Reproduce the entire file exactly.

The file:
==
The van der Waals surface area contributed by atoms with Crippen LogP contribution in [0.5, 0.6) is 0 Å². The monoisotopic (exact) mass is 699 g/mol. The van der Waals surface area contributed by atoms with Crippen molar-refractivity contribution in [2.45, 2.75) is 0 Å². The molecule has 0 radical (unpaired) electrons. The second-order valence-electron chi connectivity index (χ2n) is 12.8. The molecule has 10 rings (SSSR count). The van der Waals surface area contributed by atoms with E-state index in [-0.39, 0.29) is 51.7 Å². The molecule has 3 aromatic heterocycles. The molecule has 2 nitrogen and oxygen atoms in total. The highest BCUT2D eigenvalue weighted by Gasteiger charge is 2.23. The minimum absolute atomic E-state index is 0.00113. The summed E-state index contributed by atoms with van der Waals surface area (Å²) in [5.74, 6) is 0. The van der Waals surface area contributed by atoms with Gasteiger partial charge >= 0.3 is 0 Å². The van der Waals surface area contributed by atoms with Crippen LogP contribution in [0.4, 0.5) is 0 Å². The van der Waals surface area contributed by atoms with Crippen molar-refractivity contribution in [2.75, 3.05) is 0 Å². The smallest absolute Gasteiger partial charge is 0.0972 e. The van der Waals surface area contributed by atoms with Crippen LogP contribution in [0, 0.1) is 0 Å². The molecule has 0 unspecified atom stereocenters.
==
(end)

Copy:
The van der Waals surface area contributed by atoms with Crippen LogP contribution in [0.5, 0.6) is 0 Å². The monoisotopic (exact) mass is 699 g/mol. The van der Waals surface area contributed by atoms with Crippen molar-refractivity contribution in [2.45, 2.75) is 0 Å². The molecule has 0 radical (unpaired) electrons. The second-order valence-electron chi connectivity index (χ2n) is 12.8. The molecule has 10 rings (SSSR count). The van der Waals surface area contributed by atoms with E-state index in [-0.39, 0.29) is 51.7 Å². The molecule has 3 aromatic heterocycles. The molecule has 2 nitrogen and oxygen atoms in total. The highest BCUT2D eigenvalue weighted by Gasteiger charge is 2.23. The minimum absolute atomic E-state index is 0.00113. The summed E-state index contributed by atoms with van der Waals surface area (Å²) in [5.74, 6) is 0. The van der Waals surface area contributed by atoms with Gasteiger partial charge >= 0.3 is 0 Å². The van der Waals surface area contributed by atoms with Crippen LogP contribution in [0.4, 0.5) is 0 Å². The van der Waals surface area contributed by atoms with Crippen molar-refractivity contribution in [2.75, 3.05) is 0 Å². The smallest absolute Gasteiger partial charge is 0.0972 e. The van der Waals surface area contributed by atoms with Crippen LogP contribution in [0, 0.1) is 0 Å². The molecule has 0 unspecified atom stereocenters.